Sunday, July 1, 2018

Woody Woodpecker: The Movie

I don't think Cartoon Network ever showed reruns of Woody Woodpecker cartoons...if they did, they came and went. Universal Pictures owns the character, but I don't think they even air his cartoons on their children's programming cable channel, Universal Kids.

So...is the out-of-nowhere emergence of a live-action/CG Woody Woodpecker movie akin to when DreamWorks made the Mr. Peabody and Sherman movie? If so, Woody's lucky he's not owned by Sony, who didn't greenlight a Popeye directed by the sole individual responsible for making the Hotel Transylvania movies look good..because they're just not that into Popeye.

But that's not so...Woody Woodpecker cartoons are still very popular in Brazil, where it's still shown daily, so this movie is explicitly aimed at that fanbase. It's the same logic that resulted in those two (!) animated Top Cat feature-length cartoons that premiered in Mexico and an upcoming film adaptation of the obscure DePatie-Freling cartoon series, Here Comes The Grump. If there's a surefire guarantee of a profit to be made, they will make a film. I'm hoping some other country out there is also into Crazylegs Crane or The Mumbly Show. Jabberjaw?

So it's because Brazil was the original target audience for this film that native Brazilian actress Thaila Ayala (who kinda reminds me of Law & Order actress Annie Parisse) gets top-billing in her English-language acting debut as co-lead alongside Psych co-star Timothy Omundson (barely recognizable with the grubby-looking beard). Ayala plays the dimepiece girlfriend/fiance to Omundson's yuppie and bails on him after enduring Woody Woodpecker's pranks one too many times. This allows Omundson's character the opportunity to reconcile with his estranged pre-teen son and cultivate a flirtation with the cute forest ranger...wait, I haven't explained the plot yet..

Have you seen Peter Rabbit? How about Yogi Bear? Kangaroo Jack? The Smurfs? The Smurfs 2? Garfield? Garfield: A Tale of Two Kitties? Alvin and The Chipmunks? Alvin and The Chipmunks 2, 3, 4?

The plot of Woody Woodpecker isn't particularly innovative. The yuppies hope to flip lakefront property by building a luxury cabin by the lake (oddly enough, thry make a curious decision to aint the outside of the cabin entirely in blue...if this were a "Pink Panther" CG movie, the plot would be about the panther painting the cabin pink...do NOT be surprised if the rumored Pink Panther CG film has that plot), only to blow their budget by recouping from loses made by Woody - who didn't want them disturbing his habitat - but manage to complete the project after achieving a truce after the bird gets along with Omundson's son. By then, Ayala's character has split around the 45-minute mark (the "screenwriter" neglected to have her say, "Darling, I love you, but give me Park Avenue", but I'm not sure if they air reruns of Green Acres in Brazil) and the rest of the film is devoted to the reunited father-and-son rescuing Woody from goofy poachers and helping the son jam in a rock band with local kids.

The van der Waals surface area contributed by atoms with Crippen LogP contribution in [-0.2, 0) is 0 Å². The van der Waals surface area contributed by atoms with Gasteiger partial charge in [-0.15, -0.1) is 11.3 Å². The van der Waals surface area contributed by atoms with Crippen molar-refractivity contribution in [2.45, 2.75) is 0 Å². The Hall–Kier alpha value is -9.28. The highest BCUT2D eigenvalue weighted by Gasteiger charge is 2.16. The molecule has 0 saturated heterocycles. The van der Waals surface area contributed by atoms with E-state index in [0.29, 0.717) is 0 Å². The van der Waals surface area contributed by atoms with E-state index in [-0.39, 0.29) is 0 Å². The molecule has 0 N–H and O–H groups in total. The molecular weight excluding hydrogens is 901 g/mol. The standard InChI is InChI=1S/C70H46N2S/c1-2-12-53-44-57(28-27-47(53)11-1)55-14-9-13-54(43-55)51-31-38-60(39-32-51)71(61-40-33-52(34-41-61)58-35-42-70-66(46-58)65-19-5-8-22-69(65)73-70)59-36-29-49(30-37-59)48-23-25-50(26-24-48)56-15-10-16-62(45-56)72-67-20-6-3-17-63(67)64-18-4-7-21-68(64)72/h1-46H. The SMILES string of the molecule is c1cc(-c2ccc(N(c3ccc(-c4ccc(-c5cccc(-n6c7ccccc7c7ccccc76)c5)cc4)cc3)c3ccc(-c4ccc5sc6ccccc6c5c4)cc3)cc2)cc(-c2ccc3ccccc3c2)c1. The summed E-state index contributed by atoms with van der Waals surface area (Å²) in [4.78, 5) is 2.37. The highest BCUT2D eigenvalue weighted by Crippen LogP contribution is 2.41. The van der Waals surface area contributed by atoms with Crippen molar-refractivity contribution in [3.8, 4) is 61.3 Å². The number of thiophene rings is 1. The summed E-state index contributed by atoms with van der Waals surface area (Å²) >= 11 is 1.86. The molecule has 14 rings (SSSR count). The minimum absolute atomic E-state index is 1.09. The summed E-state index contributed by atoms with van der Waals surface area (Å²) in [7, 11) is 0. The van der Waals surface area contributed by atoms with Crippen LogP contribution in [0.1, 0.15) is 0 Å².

It's predictable, familiar, not particularly cinematic, unambitious in scope, clumsy yet competently well-done. If most of the live-action/CG hybrid movies I mentioned earlier felt like stuff that you would think would have the decency to premiere on television like those 3 weird, but harmless  Fairly Oddparents live-action TV movies Nickelodeon aired a few years ago, well, this debuted straight-to-deal everywhere else. Popularity of Thaila Ayala in Brazil notwithstanding, I couldn't help wondering if this cast was really first choice. Were Brendan Fraser and Carmen Electra really unavailable? Was Fraser really reluctant after appearing in similar fare for over two decades? Or really too-expensive?

How was the eponymous title character? Woody was just fine. Perhaps the fact that this wasn't particularly high-profile prevented any superfluous superficial design tinkering that would've led to ghastly results. Eric Bauza does a great job recreating the voice. I thought the scale for the interiors of Woody's treehouse home looked too small for him to actually dwell in, but it's nothing terrible. The film's greatest accomplishment is that it fits right in with the other films in this recent genre of live-action/CG hybrids and gets away with doing so on a cheaper budget. As a bonus, if you sit through the end credits, a restored print of a vintage Woody Woodpecker cartoon Niagara Fools plays (albeit in 3:2 format ratio instead of full-screen - odd, since the live-action film was in full-screen). The plot ofthe cartoon involves a goofy park ranger's attempts to prevent Woody from recklessly jumping over Niagara falls in a barrel. I remember this was broadcast as a heavily-edited instrumental music video during the late-80s and early 90's reruns and the complete cartoon had been rarely seen thereafter...possibly because Woody's efforts could be misunderstood as attempted suicide...or the park ranger repeatedly surviving the falls in the barrel might confuse misguided children into jumping off waterfalls or cliffs..whatever. it's nice to see it again. If the Woody Woodpecker cartoons aren't as acclaimed as the Looney Tunes or Disney cartoons or even Hanna-Barbera cartoons, they usually had a faster pace that kept them from wearing out their welcome..that's why his balloon at the Macy's Thanksgiving Day Parade endured as long as it did. Certainly longer than Popeye's.

"Bugs (Bunny) must always be provoked into action...if he isn't provoked, he runs the risk of becoming an unmotivated bully, like Heckle and Jeckle, or Woody Woodpecker at his worst." - Chuck Jones

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